Healing is transforming, and the learning of transforming healing is an aspect of transforming learning transforming. If I were to write about healing solely within the common discourse of modernity, then I would leave parts of my indigenous mind behind in order to join the dominant discourse (an easy and safe move, given my academic training). In writing about healing from an indigenous perspective I am struggling to be true to a process of consciousness, a process of community and a process of beingknowing which is a potential for all humans. It is not just that the surviving indigenous peoples have access to this process, but all euro-americans have potential access to this. While I am struggling to keep communicative doorways to the dominant discourse open, my primary concern is voicing my indigenous mind. As I am standing in a communal circle of people who are fighting to live, know, and speak the indigenous minds of their endangered traditions, the only honorable thing I can do is living, knowing, and speaking my ancestral indigenous mind – a mindprocess rejected, “for good”, a very long time ago. “Indigenous Teuton” seems a surefire provocative term, since it posits the possibility of indigenous beingknowing for a contemporary German living in the United States, and since it evokes a mythological realm which is part of the history of genocide and continues to be used for anti-indigenous ends. In choosing between dissociating from what is a living history and my ancestral roots or living in and acknowledging an indigenous mind which weaves me into the spirits of my ancestral lands, the spirits of the place where I am living now (California), the large cycles of the earth, my current community and family – in choosing between these two alternatives I am left with no real choice. In seeing the alternatives the choice is made. In seeing the alternative my fate becomes transparent and the only honor I have is to be true to that fate.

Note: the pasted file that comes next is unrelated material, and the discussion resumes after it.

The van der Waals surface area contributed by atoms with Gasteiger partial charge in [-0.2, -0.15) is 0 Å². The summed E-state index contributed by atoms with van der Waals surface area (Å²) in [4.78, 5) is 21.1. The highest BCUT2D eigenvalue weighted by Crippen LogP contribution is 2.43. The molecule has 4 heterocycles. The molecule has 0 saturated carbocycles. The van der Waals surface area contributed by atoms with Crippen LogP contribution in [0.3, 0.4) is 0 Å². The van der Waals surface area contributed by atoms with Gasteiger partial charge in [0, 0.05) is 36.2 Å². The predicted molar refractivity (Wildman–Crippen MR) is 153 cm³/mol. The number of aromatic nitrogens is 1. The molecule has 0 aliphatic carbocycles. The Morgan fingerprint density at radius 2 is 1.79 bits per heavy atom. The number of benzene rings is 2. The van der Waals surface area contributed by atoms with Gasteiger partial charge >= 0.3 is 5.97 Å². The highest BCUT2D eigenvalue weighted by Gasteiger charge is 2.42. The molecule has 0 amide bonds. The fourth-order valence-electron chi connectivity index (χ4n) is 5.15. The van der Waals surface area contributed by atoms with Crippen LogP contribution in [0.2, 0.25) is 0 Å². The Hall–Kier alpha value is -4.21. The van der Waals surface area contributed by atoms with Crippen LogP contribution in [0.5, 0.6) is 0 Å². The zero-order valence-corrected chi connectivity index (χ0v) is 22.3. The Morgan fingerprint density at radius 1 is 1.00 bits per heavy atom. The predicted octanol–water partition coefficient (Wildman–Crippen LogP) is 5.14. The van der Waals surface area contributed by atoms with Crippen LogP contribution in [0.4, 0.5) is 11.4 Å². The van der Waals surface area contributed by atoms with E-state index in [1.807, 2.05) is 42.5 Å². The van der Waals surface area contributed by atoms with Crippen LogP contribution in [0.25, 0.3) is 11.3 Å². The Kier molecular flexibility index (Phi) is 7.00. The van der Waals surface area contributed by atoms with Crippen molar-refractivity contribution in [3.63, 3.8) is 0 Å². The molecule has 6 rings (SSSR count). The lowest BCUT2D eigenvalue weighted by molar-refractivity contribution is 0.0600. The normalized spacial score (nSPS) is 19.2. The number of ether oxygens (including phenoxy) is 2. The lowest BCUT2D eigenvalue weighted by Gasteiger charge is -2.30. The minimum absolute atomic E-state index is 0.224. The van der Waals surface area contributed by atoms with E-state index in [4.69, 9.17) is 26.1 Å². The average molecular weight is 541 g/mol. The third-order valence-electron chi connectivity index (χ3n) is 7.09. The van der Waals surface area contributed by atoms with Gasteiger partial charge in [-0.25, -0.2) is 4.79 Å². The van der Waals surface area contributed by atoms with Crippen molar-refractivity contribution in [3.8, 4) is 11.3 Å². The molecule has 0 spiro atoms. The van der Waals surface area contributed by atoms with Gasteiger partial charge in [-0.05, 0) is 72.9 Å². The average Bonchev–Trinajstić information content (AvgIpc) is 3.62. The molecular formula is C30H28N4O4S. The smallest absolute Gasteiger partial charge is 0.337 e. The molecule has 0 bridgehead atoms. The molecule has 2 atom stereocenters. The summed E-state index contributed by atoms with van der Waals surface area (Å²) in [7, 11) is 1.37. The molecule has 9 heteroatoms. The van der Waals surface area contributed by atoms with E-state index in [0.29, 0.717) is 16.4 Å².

[P26] For every German the gateway to the indigenous mindprocess is a concentration camp. Hitler’s barbaric abuses of Teutonic mythology have made this entry to the old indigenous mind of Northern Europe unavoidable. Without taking this painful walk understanding my fate is relegated to shadow material and my indigenous mind would contain wishful fantasy and perpetrate an unhealthy split. Fate was a central coordinate for the Nordic peoples (Bonnefoy, 1993b). They dedicated their children to the dísir, the female guardian spirits connected with the land, the powers of fate which determined their individual máttr ok megin, their personal capacity and possibility of success. Thus they dedicated to the source and the Yggdrasils – springs and trees being so important for them. Rites of passage later on allowed for a conscious dedication and commitment to this destiny. It was the work of the mature adult. It is my work as I speak my indigenous mind. Walking through the gateway of the German holocaust is one of my rites of passage. I was born German, I grew up in Germany shortly after the Second World War and I left – or fled – the Federal Republic of Germany to live in the United States of America. Contained in this is, no doubt, my destiny, my máttr ok megin. My torment has been the realization that I personally could only recover by delving into my feelings of shame and by walking through Auschwitz past Hitler, past Neonazis, past Wotan, past Heidegger, past Jung, past Christianization to whatever lies beyond. My feminine dísir has helped me many times in my transforming learning transforming. Máttr ok megin is not an abstract category, it is my story weaving amidst the stories from the past into the German story of the present into the genocide on this land into the stories of different indigenous minds. For the old Nordic peoples sacredness was experienced in the certainty of their destined endowment; this notion has since been thoroughly perverted by the Nazis. Part of my fateful challenge has been to build an internal (if not external) bridge from Northern Germany to the United States, especially California, and to its native cultures. Part of my fate and challenge has been to be in my indigenous mind when with people who are commonly called ‘tribal.’